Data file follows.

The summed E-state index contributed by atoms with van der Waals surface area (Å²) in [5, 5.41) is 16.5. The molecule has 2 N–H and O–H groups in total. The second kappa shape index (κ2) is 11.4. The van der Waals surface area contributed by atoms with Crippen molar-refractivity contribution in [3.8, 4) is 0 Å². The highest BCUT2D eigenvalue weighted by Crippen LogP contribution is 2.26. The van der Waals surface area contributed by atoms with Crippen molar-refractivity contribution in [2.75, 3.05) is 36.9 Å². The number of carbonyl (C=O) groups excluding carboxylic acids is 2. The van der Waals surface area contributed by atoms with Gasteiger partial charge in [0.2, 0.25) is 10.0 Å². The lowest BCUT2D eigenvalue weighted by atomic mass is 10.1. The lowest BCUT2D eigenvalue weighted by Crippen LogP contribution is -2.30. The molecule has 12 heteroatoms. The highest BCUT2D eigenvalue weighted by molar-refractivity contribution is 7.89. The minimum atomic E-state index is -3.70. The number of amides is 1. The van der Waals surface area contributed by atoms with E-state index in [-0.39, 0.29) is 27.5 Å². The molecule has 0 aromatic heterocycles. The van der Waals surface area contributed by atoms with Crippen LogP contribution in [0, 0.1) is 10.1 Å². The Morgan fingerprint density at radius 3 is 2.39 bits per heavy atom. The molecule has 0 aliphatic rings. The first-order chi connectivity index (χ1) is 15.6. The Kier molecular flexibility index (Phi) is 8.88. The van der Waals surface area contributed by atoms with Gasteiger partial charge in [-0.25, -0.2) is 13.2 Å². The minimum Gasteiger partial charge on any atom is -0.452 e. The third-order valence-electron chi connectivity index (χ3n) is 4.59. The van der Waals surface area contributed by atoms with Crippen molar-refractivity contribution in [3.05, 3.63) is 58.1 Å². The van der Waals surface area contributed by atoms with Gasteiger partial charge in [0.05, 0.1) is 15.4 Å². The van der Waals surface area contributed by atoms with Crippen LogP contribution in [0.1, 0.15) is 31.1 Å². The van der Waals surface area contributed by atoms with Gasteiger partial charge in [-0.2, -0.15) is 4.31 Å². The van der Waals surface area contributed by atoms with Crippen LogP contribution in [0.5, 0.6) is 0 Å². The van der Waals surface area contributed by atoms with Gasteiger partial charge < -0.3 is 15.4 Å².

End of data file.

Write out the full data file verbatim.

The summed E-state index contributed by atoms with van der Waals surface area (Å²) in [5, 5.41) is 16.5. The molecule has 2 N–H and O–H groups in total. The second kappa shape index (κ2) is 11.4. The van der Waals surface area contributed by atoms with Crippen molar-refractivity contribution in [3.8, 4) is 0 Å². The highest BCUT2D eigenvalue weighted by Crippen LogP contribution is 2.26. The van der Waals surface area contributed by atoms with Crippen molar-refractivity contribution in [2.75, 3.05) is 36.9 Å². The number of carbonyl (C=O) groups excluding carboxylic acids is 2. The van der Waals surface area contributed by atoms with Gasteiger partial charge in [0.2, 0.25) is 10.0 Å². The lowest BCUT2D eigenvalue weighted by atomic mass is 10.1. The lowest BCUT2D eigenvalue weighted by Crippen LogP contribution is -2.30. The molecule has 12 heteroatoms. The highest BCUT2D eigenvalue weighted by molar-refractivity contribution is 7.89. The minimum atomic E-state index is -3.70. The number of amides is 1. The van der Waals surface area contributed by atoms with E-state index in [-0.39, 0.29) is 27.5 Å². The molecule has 0 aromatic heterocycles. The van der Waals surface area contributed by atoms with Crippen LogP contribution in [0, 0.1) is 10.1 Å². The Morgan fingerprint density at radius 3 is 2.39 bits per heavy atom. The molecule has 0 aliphatic rings. The first-order chi connectivity index (χ1) is 15.6. The Kier molecular flexibility index (Phi) is 8.88. The van der Waals surface area contributed by atoms with Gasteiger partial charge in [-0.25, -0.2) is 13.2 Å². The minimum Gasteiger partial charge on any atom is -0.452 e. The third-order valence-electron chi connectivity index (χ3n) is 4.59. The van der Waals surface area contributed by atoms with Crippen molar-refractivity contribution in [3.05, 3.63) is 58.1 Å². The van der Waals surface area contributed by atoms with Gasteiger partial charge in [0.05, 0.1) is 15.4 Å². The van der Waals surface area contributed by atoms with Crippen LogP contribution in [0.1, 0.15) is 31.1 Å². The van der Waals surface area contributed by atoms with Gasteiger partial charge in [-0.2, -0.15) is 4.31 Å². The van der Waals surface area contributed by atoms with Crippen LogP contribution in [0.5, 0.6) is 0 Å². The van der Waals surface area contributed by atoms with Gasteiger partial charge < -0.3 is 15.4 Å².